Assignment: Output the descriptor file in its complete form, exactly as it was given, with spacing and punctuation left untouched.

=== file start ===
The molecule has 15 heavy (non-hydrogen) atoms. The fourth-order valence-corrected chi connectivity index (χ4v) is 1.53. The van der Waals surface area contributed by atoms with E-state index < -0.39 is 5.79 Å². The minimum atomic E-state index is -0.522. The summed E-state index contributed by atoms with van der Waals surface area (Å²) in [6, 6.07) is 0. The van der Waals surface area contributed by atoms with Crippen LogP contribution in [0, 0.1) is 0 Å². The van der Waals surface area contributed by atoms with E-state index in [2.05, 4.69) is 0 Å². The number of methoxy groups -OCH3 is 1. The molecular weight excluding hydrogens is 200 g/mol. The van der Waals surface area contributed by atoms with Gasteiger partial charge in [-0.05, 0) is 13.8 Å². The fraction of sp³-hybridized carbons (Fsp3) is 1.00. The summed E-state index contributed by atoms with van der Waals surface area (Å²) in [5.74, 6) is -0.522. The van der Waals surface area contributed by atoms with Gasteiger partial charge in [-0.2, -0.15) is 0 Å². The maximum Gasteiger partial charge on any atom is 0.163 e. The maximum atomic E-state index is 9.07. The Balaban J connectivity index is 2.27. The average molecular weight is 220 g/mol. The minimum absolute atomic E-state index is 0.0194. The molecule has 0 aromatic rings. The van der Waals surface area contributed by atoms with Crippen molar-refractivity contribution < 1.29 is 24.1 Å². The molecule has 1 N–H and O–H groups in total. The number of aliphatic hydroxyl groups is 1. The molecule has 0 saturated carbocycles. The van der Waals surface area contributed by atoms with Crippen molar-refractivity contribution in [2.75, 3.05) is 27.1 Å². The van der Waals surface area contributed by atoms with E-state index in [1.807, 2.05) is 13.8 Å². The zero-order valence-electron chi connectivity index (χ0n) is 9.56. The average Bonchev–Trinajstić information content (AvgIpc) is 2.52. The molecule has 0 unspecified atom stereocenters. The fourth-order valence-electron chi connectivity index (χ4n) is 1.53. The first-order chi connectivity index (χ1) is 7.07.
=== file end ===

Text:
The molecule has 15 heavy (non-hydrogen) atoms. The fourth-order valence-corrected chi connectivity index (χ4v) is 1.53. The van der Waals surface area contributed by atoms with E-state index < -0.39 is 5.79 Å². The minimum atomic E-state index is -0.522. The summed E-state index contributed by atoms with van der Waals surface area (Å²) in [6, 6.07) is 0. The van der Waals surface area contributed by atoms with Crippen LogP contribution in [0, 0.1) is 0 Å². The van der Waals surface area contributed by atoms with E-state index in [2.05, 4.69) is 0 Å². The number of methoxy groups -OCH3 is 1. The molecular weight excluding hydrogens is 200 g/mol. The van der Waals surface area contributed by atoms with Gasteiger partial charge in [-0.05, 0) is 13.8 Å². The fraction of sp³-hybridized carbons (Fsp3) is 1.00. The summed E-state index contributed by atoms with van der Waals surface area (Å²) in [5.74, 6) is -0.522. The van der Waals surface area contributed by atoms with Gasteiger partial charge in [-0.2, -0.15) is 0 Å². The maximum Gasteiger partial charge on any atom is 0.163 e. The maximum atomic E-state index is 9.07. The Balaban J connectivity index is 2.27. The average molecular weight is 220 g/mol. The minimum absolute atomic E-state index is 0.0194. The molecule has 0 aromatic rings. The van der Waals surface area contributed by atoms with Crippen molar-refractivity contribution < 1.29 is 24.1 Å². The molecule has 1 N–H and O–H groups in total. The number of aliphatic hydroxyl groups is 1. The molecule has 0 saturated carbocycles. The van der Waals surface area contributed by atoms with Crippen molar-refractivity contribution in [2.75, 3.05) is 27.1 Å². The van der Waals surface area contributed by atoms with E-state index in [1.807, 2.05) is 13.8 Å². The zero-order valence-electron chi connectivity index (χ0n) is 9.56. The average Bonchev–Trinajstić information content (AvgIpc) is 2.52. The molecule has 0 unspecified atom stereocenters. The fourth-order valence-electron chi connectivity index (χ4n) is 1.53. The first-order chi connectivity index (χ1) is 7.07.